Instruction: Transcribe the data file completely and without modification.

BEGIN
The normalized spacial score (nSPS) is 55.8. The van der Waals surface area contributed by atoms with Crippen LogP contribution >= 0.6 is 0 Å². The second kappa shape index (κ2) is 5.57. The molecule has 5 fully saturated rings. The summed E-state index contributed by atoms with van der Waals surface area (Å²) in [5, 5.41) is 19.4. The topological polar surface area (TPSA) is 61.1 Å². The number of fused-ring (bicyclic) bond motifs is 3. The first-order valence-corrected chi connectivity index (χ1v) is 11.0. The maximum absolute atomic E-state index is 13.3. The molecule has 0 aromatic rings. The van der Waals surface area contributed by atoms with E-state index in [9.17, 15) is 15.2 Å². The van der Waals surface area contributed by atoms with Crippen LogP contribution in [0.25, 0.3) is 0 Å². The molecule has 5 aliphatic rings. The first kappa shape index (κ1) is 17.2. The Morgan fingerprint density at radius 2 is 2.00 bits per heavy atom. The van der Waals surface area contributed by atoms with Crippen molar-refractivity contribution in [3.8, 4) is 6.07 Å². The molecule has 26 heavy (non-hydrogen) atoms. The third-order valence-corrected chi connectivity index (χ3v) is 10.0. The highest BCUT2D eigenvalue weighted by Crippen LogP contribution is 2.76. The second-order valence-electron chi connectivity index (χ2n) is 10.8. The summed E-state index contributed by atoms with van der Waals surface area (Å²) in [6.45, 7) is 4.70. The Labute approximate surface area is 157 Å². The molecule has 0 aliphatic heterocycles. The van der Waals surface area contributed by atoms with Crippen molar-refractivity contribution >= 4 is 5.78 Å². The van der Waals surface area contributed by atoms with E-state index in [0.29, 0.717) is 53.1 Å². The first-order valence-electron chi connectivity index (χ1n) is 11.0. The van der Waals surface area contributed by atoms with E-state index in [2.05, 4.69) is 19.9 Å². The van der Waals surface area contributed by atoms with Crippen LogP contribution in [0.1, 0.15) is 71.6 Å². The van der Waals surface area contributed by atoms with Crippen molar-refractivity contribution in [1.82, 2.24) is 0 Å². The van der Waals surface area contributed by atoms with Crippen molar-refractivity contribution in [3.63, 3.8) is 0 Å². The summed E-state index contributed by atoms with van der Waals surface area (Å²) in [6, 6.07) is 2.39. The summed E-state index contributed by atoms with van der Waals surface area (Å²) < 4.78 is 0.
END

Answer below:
The normalized spacial score (nSPS) is 55.8. The van der Waals surface area contributed by atoms with Crippen LogP contribution >= 0.6 is 0 Å². The second kappa shape index (κ2) is 5.57. The molecule has 5 fully saturated rings. The summed E-state index contributed by atoms with van der Waals surface area (Å²) in [5, 5.41) is 19.4. The topological polar surface area (TPSA) is 61.1 Å². The number of fused-ring (bicyclic) bond motifs is 3. The first-order valence-corrected chi connectivity index (χ1v) is 11.0. The maximum absolute atomic E-state index is 13.3. The molecule has 0 aromatic rings. The van der Waals surface area contributed by atoms with E-state index in [9.17, 15) is 15.2 Å². The van der Waals surface area contributed by atoms with Crippen LogP contribution in [0.25, 0.3) is 0 Å². The molecule has 5 aliphatic rings. The first kappa shape index (κ1) is 17.2. The Morgan fingerprint density at radius 2 is 2.00 bits per heavy atom. The van der Waals surface area contributed by atoms with Crippen molar-refractivity contribution in [3.8, 4) is 6.07 Å². The molecule has 26 heavy (non-hydrogen) atoms. The third-order valence-corrected chi connectivity index (χ3v) is 10.0. The highest BCUT2D eigenvalue weighted by Crippen LogP contribution is 2.76. The second-order valence-electron chi connectivity index (χ2n) is 10.8. The summed E-state index contributed by atoms with van der Waals surface area (Å²) in [6.45, 7) is 4.70. The Labute approximate surface area is 157 Å². The molecule has 0 aliphatic heterocycles. The van der Waals surface area contributed by atoms with Crippen molar-refractivity contribution >= 4 is 5.78 Å². The van der Waals surface area contributed by atoms with E-state index in [0.29, 0.717) is 53.1 Å². The first-order valence-electron chi connectivity index (χ1n) is 11.0. The van der Waals surface area contributed by atoms with E-state index in [2.05, 4.69) is 19.9 Å². The van der Waals surface area contributed by atoms with Crippen LogP contribution in [0.1, 0.15) is 71.6 Å². The van der Waals surface area contributed by atoms with Crippen molar-refractivity contribution in [1.82, 2.24) is 0 Å². The van der Waals surface area contributed by atoms with Crippen molar-refractivity contribution in [3.63, 3.8) is 0 Å². The summed E-state index contributed by atoms with van der Waals surface area (Å²) in [6, 6.07) is 2.39. The summed E-state index contributed by atoms with van der Waals surface area (Å²) < 4.78 is 0.